Originally Posted by chrisj View Post
... The point I'm making (or at least considering) is, if this moving average corresponds so closely to the fall-off of treble through air, surely we are going to hear it as more natural than a treble filter that doesn't correspond to the sound of physical distance through air?
Surely we are not.

The distance from the source to the microphone determines the initial rolloff. This is set by the recording engineer to produce the "right" sound, usually by listening to the direct output of the desk before recording / digitisation. On final reproduction, the challenge is to bring this same sound to the listener's ears without any further modification. Adding artificial distance cues may produce a pleasing sound, but it isn't quite what the artist / engineer / producer intended you to hear.
Old 6th May 2014
  #4725
j_j
Lives for gear
Quote:
Originally Posted by AudioTouch View Post
But I am a pragmatic listener, if there's a chance of true improvement, why don't let any chance...?
Is there some reason you are suggesting I am not "let any chance"? I'm just trying to get people to understand what the technologies they are arguing about actually are.
Old 6th May 2014
  #4726
j_j
Lives for gear
Quote:
Originally Posted by Timesaver800W View Post
Does a PCM converter (16-24/44.1-192) utilize a decimation filter for AD, an interpolation filter for DA?
Who's talking about a convertor? Baseband PCM is baseband PCM.

There are antialiasing and antiimaging filters in all PCM systems, including those in SACD and DSD. Certainly those in highly oversampled systems should not impact the actual 20-20k or thereabouts range, but don't forget the 50kHz (if I recall correctly) 5th order chebychev? spec'ed in SACD, for instance.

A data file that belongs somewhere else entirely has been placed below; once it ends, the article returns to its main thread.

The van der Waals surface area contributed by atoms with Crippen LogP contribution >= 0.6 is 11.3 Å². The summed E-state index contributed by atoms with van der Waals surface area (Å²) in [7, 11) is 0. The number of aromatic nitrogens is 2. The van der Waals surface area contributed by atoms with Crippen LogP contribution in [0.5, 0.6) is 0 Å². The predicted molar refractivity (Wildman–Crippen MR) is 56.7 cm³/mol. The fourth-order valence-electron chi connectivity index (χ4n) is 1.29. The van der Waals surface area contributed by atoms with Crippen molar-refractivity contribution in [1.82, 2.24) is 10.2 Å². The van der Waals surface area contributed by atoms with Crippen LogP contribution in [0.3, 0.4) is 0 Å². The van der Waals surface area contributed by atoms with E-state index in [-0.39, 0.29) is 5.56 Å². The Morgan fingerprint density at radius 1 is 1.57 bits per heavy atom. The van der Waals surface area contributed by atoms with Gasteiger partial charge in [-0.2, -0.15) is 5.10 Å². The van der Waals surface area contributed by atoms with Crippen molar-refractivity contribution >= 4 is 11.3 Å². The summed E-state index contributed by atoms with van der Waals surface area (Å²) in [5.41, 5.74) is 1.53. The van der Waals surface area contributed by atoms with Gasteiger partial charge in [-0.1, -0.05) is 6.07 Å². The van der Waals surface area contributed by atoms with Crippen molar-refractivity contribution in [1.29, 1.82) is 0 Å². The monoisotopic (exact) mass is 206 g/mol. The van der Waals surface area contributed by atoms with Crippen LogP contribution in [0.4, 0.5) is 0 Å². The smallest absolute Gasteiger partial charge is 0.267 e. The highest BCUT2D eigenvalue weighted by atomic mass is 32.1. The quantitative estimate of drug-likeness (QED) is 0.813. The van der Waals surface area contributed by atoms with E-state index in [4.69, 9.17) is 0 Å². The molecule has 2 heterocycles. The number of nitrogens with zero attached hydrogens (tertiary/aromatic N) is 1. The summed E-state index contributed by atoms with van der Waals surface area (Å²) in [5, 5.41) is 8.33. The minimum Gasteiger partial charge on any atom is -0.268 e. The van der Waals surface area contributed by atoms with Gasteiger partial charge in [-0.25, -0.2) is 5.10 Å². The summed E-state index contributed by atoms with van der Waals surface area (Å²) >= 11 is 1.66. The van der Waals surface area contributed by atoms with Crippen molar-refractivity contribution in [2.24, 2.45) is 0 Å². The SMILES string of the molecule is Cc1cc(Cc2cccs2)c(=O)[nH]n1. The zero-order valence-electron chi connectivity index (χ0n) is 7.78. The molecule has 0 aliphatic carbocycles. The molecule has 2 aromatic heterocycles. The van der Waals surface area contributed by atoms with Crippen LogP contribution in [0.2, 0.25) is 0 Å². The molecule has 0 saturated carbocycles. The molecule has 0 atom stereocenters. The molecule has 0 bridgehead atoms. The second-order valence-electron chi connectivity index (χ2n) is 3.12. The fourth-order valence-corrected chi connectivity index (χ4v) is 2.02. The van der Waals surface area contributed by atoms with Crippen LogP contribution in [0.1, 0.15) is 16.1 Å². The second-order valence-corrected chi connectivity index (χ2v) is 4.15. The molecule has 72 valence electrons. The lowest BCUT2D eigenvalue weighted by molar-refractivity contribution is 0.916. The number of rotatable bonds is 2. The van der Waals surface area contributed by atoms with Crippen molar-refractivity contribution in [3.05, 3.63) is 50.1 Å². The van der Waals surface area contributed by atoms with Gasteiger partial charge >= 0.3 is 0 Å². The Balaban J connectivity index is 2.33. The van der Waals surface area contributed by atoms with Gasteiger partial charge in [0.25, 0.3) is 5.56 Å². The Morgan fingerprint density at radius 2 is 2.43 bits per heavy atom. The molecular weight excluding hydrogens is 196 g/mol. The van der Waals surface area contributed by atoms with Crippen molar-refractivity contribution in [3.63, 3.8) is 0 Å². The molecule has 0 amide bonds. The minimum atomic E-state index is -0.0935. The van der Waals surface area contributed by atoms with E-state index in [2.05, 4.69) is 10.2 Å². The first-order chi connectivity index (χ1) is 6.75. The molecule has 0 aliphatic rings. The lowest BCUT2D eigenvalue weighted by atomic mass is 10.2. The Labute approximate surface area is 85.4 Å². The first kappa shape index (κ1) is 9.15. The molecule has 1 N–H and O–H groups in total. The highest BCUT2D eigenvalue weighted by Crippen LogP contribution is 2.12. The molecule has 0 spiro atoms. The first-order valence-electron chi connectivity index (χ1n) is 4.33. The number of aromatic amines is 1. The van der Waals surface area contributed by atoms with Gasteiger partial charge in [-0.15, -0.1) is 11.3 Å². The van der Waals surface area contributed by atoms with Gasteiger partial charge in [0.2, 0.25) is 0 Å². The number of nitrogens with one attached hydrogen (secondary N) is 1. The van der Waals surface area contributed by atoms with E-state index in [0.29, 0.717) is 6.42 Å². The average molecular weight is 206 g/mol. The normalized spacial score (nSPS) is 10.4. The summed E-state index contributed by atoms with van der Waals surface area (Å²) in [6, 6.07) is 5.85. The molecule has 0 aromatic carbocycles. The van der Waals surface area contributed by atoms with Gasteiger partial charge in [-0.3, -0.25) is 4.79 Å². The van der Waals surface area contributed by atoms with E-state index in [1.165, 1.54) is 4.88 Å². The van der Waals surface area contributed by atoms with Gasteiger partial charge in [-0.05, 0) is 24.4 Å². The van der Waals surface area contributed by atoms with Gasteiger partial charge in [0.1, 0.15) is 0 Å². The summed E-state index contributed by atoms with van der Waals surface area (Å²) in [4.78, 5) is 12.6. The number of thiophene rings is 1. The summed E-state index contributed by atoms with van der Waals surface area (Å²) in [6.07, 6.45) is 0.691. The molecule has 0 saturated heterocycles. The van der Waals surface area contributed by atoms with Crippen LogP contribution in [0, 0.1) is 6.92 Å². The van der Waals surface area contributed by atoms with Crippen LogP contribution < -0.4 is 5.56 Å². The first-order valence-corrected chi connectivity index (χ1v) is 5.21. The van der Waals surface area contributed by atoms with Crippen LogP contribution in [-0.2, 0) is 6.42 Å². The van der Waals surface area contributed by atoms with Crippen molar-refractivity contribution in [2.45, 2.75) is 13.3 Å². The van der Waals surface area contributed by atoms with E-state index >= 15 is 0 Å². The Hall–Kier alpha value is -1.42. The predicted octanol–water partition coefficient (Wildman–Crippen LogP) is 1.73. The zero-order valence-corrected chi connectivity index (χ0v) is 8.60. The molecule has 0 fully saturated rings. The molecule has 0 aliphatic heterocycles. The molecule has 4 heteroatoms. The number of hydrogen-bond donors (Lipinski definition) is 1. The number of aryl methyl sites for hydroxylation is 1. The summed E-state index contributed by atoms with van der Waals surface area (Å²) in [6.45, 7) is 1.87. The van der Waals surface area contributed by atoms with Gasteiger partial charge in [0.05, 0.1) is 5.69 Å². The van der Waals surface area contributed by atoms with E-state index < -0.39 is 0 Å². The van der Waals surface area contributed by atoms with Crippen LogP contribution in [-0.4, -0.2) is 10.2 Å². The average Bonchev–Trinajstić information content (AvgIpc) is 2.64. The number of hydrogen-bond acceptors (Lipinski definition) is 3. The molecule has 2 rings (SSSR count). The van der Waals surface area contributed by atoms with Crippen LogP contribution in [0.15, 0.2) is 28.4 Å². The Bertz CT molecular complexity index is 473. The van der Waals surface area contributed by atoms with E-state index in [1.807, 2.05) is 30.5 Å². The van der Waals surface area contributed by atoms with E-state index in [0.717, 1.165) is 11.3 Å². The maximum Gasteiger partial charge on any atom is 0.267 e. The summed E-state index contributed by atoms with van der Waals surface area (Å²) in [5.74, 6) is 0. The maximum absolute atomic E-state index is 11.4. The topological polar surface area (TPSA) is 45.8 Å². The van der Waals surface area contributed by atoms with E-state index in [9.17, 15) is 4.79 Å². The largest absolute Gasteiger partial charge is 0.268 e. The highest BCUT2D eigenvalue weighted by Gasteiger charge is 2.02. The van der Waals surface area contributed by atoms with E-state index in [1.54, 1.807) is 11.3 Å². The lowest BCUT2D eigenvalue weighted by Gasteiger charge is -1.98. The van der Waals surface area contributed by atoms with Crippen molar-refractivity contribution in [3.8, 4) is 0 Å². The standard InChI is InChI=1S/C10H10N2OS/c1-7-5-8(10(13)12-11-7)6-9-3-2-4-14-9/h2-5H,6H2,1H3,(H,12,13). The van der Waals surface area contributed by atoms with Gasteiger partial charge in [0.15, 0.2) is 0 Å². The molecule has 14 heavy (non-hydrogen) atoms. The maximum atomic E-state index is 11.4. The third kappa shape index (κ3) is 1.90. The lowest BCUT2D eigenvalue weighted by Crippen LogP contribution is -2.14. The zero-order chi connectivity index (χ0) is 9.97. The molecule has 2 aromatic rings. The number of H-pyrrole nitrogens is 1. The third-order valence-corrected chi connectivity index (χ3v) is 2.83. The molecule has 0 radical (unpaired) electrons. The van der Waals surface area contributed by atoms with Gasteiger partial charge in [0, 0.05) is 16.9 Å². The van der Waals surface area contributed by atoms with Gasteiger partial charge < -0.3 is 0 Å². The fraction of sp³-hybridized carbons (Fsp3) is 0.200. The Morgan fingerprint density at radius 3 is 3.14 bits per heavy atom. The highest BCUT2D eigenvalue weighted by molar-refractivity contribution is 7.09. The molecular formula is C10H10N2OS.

I'm not quite sure why you are changing the subject now, so perhaps you could explain why you think a rate conversion might be necessary in baseband PCM, which is the original context of the "what filter" question I asked you. If you're doing rate conversion, it's not baseband by definition.
Old 6th May 2014
  #4727
Here for the gear
 

Quote:
Originally Posted by j_j View Post
Is there some reason you are suggesting I am not "let any chance"? I'm just trying to get people to understand what the technologies they are arguing about actually are.
the last question is not personnal; it's just a reflection about the 'why and how' the DSD format isn't more developped?!?

But part of the answer is given by the team PonoMusic when asked about the DSD : "it simply Does not Have broad enough acceptance by Consumers, studios or labels." Basically, it is not asked we do not offer it...

OK, so it is proposed to increase the resolution and the frequency of a PCM format keeping all its faults because it does not bother too!

But we do not see all benefits to be gained with the arrival of this format (DSD) which is much closer analog...

Musically
Old 6th May 2014
  #4728
Gear Guru
 
Sounds Great's Avatar
 

Quote:
Originally Posted by j_j View Post

There are antialiasing and antiimaging filters in all PCM systems, including those in SACD and DSD.
Why would you say SACD AND DSD?
Old 6th May 2014
  #4729
j_j
Lives for gear
Quote:
Originally Posted by Sounds Great View Post
Why would you say SACD AND DSD?
Why do you think, now? One is multibit ovesampled PCM, one is single bit oversampled PCM. Two different examples.
Old 7th May 2014
  #4730
j_j
Lives for gear
Quote:
Originally Posted by AudioTouch View Post
the last question is not personnal; it's just a reflection about the 'why and how' the DSD format isn't more developped?!?
One simple reason. DSD is nearly impossible to process, as it requires much more memory, many more MFLOPS, *and* much deeper bit depth in the processing in order to be able to do anything useful.